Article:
International pressure is mounting on the Afghan government to take action against widespread torture, mistreatment, and sexual abuse in detention facilities.
The calls for reform have grown louder since the release on January 20 of a damning UN report that says a growing number of prisoners are being tortured in government custody. The report lists electric shock, genital twisting, beatings with pipes, and threats of execution and rape among the methods used.
The findings of the report, issued by UN Assistance Mission in Afghanistan (UNAMA), have raised serious concerns for Afghanistan's Western allies as NATO transfers hundreds of its detainees to Afghan control. Possible disruption of the prisoner transfers, which is a key part of the security transition, could complicate the expected withdrawal of NATO-led forces next year.
A similar UN report in 2012 that claimed hundreds of detainees had been tortured in Afghan intelligence and police detention centers led NATO to halt transfers to several Afghan jails. This year's report concluded that almost one-third of all NATO detainees recently transferred to Kabul have been abused.
Michael Kugelman, South Asia associate at the Woodrow Wilson International Center for Scholars, says the findings could once again complicate the handover process. That includes the transfer of detainees still held by the U.S. military at Bagram prison, a huge detention center on the grounds of an American military base.
Handovers In Doubt?
Kugelman says claims of torture will make it difficult for the NATO-led coalition to hand over prisoners. He suggests the coalition may enforce stricter preconditions for transfers as a result.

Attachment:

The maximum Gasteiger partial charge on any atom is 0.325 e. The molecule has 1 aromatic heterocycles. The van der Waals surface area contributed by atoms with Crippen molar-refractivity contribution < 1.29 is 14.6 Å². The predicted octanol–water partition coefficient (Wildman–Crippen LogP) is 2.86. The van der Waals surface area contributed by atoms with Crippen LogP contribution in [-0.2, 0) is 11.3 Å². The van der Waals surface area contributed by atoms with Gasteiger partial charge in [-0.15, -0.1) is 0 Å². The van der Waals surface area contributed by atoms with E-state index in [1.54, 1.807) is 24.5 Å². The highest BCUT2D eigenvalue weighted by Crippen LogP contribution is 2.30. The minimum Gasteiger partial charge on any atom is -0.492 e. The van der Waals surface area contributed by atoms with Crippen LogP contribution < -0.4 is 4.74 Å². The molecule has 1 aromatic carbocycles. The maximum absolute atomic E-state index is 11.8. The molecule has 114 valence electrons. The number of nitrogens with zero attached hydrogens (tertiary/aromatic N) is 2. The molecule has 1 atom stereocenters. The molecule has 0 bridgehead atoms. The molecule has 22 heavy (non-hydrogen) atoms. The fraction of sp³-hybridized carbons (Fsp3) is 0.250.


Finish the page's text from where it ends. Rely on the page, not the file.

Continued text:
"What could happen is that NATO may decide to condition the Bagram transfer on assurances and guarantees from the Afghan government that it will actually investigate these allegations and assuming that they're true -- which I'm sure they are -- that they then act and do something," Kugelman says. "NATO can't just let this go; these [allegations] are really serious."
Kugelman says the findings of the report could also disrupt foreign aid to Kabul. He says that under U.S. law no economic assistance can be provided to a country that is known to be involved in torture and has shown little intent in addressing it. That would raise serious concerns for Kabul, which is heavily dependent on outside assistance.
Legal issues could also derail the prisoner transfers. The International Convention Against Torture, which the United States and other NATO countries have signed, prohibits countries from transferring detainees to another state's custody where a credible risk of torture exists.
The UNAMA report found that over half of the 635 detainees it interviewed had been tortured. The interviews took place between October 2011 and October 2012.
The findings reveal an increase in the number of torture claims at police jails in the past year. The report also warns that the country's intelligence service created secret prisons and sometimes hid detainees from international observers.